Open Access

Efficacy of thalidomide in a girl with inflammatory calcinosis, a severe complication of juvenile dermatomyositis

  • Takako Miyamae1Email author,
  • Fumie Sano1,
  • Remi Ozawa1,
  • Tomoyuki Imagawa1,
  • Yoshiaki Inayama2 and
  • Shumpei Yokota1
Pediatric Rheumatology20108:6

https://doi.org/10.1186/1546-0096-8-6

Received: 5 March 2009

Accepted: 4 February 2010

Published: 4 February 2010

Abstract

We report a 14-year-old girl with juvenile dermatomyositis (JDM) complicated by severe inflammatory calcinosis successfully treated with thalidomide. She was diagnosed as JDM when she was 4 years old after a few months of increasing lethargy, muscle pain, muscle weakness, and rash. During three months, clinical manifestations and abnormal laboratory findings were effectively treated with oral prednisolone. However, calcinosis was recognized 18 months after disease onset. Generalized calcinosis rapidly progressed with high fever, multiple skin/subcutaneous inflammatory lesions, and increased level of CRP. Fifty mg/day (1.3 mg/kg day) of oral thalidomide was given for the first four weeks, and then the dose was increased to 75 mg/day. Clinical manifestations subsided, and inflammatory markers had clearly improved. Frequent high fever and local severe pain with calcinosis were suppressed. The levels of FDP-E, IgG, and tryglyceride, which were all elevated before the thalidomide treatment, were gradually returned to the normal range. Over the 18 months of observation up to the present, she has had no inflammatory calcinosis, or needed any hospitalization, although established calcium deposits still remain. Her condition became painless, less extensive and less inflammatory with the CRP level below 3.08 mg/dL. Recent examination by whole-body 18F-FDG-PET-CT over the 15 months of thalidomide treatment demonstrated fewer hot spots around the subcutaneous calcified lesions.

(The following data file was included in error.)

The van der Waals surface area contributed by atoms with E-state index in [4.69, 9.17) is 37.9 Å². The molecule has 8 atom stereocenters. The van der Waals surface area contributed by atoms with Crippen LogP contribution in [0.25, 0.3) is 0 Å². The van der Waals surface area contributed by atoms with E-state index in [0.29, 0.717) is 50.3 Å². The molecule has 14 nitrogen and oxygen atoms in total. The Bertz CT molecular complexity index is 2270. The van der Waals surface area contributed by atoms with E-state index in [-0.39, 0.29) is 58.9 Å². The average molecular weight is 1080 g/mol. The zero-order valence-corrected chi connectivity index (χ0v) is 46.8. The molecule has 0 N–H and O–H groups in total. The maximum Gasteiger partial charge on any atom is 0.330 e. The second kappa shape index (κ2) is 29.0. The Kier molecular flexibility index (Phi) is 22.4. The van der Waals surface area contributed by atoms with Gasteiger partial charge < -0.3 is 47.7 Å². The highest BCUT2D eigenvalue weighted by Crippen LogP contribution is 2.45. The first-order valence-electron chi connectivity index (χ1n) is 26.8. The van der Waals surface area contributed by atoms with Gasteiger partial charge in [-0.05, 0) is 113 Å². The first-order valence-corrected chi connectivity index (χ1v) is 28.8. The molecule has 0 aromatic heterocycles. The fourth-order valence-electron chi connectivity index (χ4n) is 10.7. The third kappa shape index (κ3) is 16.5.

Background

Juvenile dermatomyositis (JDM) is a systemic connective tissue disease characterized by typical skin rash and chronic muscle inflammation of uncertain etiology [1]. Classic JDM presents with an insidious progression of malaise, easy fatigue, muscle weakness, fever, and rash that may predate diagnosis by three to six months. Calcinosis is one of the severe complications of JDM, and despite recent progress in the treatment of this disorder, it still occurs in up to 40% of patients [2, 3]. The onset of calcinosis usually occurs one to three years after that of the illness.

Our understanding of the pathogenesis of calcinosis is still very limited. However, it has begun to come into focus through the following recent findings. The calcinosis itself is associated with inflammation. It has been reported that macrophages and proinflammatory cytokines, such as IL-6, IL-1, and TNF-alpha, were present in the white, calcium-rich fluid (calcium milk) collected from a patient [4]. Moreover, calcinosis has been more frequently associated with TNF-alpha-308A promoter polymorphism, which is associated with increased TNF- alpha production by peripheral blood mononuclear cells [5].

The deposition of calcium, mostly in the skin, around the joints, and in the intermuscular fascial planes, may cause more long-term disability than the myositis itself. The relatively low incidence of calcinosis observed in recently reported case series suggests that earlier diagnosis and more aggressive treatment such as corticosteroid and immunosuppressant therapy are required [6]. However, once established, the disease is still difficult to treat.

Recently, the effectiveness of the monoclonal antibody to TNF-alpha, infliximab, in the treatment of refractory juvenile dermatomyositis with calcinosis has been reported [7]. In that study, calcinosis was still present in all five patients who received infliximab, but, notably, it became softer, painless and, in four cases, less widespread.

Thalidomide has been accepted as an immunomodulatory drug in refractory pediatric autoimmune diseases such as Behcet's disease and systemic onset juvenile idiopathic arthritis [8, 9]. It has been demonstrated that thalidomide selectively inhibits the TNF-alpha and IL-6 mRNA expression in human peripheral blood mononuclear cells [10]. The inhibitory effect of thalidomide on monocyte TNF-alpha is thought to be the main mechanism of its action as an anti-inflammatory agent [11].

We report a case of severe calcinosis in a 14-year-old girl who was treated with thalidomide, a treatment encouraged by the partial effectiveness of etanercept, a soluble TNF receptor fusion protein.

Case presentation